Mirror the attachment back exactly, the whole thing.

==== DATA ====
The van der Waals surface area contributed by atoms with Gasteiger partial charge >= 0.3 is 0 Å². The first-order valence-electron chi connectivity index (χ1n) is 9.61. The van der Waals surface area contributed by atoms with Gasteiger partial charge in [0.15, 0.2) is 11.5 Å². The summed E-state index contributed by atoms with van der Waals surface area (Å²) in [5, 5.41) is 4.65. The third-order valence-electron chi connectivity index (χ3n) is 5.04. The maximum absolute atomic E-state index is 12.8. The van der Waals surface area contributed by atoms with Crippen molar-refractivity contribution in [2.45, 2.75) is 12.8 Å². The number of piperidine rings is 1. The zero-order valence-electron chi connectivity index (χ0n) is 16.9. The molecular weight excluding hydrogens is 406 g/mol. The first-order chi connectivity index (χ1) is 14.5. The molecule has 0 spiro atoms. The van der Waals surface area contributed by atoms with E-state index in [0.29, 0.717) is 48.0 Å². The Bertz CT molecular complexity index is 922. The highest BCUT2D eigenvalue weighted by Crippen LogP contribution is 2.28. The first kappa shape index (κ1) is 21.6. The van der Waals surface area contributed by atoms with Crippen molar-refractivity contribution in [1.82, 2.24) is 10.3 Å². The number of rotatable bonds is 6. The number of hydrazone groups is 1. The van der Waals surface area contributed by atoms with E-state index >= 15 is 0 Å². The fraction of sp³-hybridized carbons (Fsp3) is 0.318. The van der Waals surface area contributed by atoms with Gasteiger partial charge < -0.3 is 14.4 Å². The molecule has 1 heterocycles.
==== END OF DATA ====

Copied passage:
The van der Waals surface area contributed by atoms with Gasteiger partial charge >= 0.3 is 0 Å². The first-order valence-electron chi connectivity index (χ1n) is 9.61. The van der Waals surface area contributed by atoms with Gasteiger partial charge in [0.15, 0.2) is 11.5 Å². The summed E-state index contributed by atoms with van der Waals surface area (Å²) in [5, 5.41) is 4.65. The third-order valence-electron chi connectivity index (χ3n) is 5.04. The maximum absolute atomic E-state index is 12.8. The van der Waals surface area contributed by atoms with Crippen molar-refractivity contribution in [2.45, 2.75) is 12.8 Å². The number of piperidine rings is 1. The zero-order valence-electron chi connectivity index (χ0n) is 16.9. The molecular weight excluding hydrogens is 406 g/mol. The first-order chi connectivity index (χ1) is 14.5. The molecule has 0 spiro atoms. The van der Waals surface area contributed by atoms with E-state index in [0.29, 0.717) is 48.0 Å². The Bertz CT molecular complexity index is 922. The highest BCUT2D eigenvalue weighted by Crippen LogP contribution is 2.28. The first kappa shape index (κ1) is 21.6. The van der Waals surface area contributed by atoms with Crippen molar-refractivity contribution in [1.82, 2.24) is 10.3 Å². The number of rotatable bonds is 6. The number of hydrazone groups is 1. The van der Waals surface area contributed by atoms with E-state index >= 15 is 0 Å². The fraction of sp³-hybridized carbons (Fsp3) is 0.318. The van der Waals surface area contributed by atoms with Gasteiger partial charge < -0.3 is 14.4 Å². The molecule has 1 heterocycles.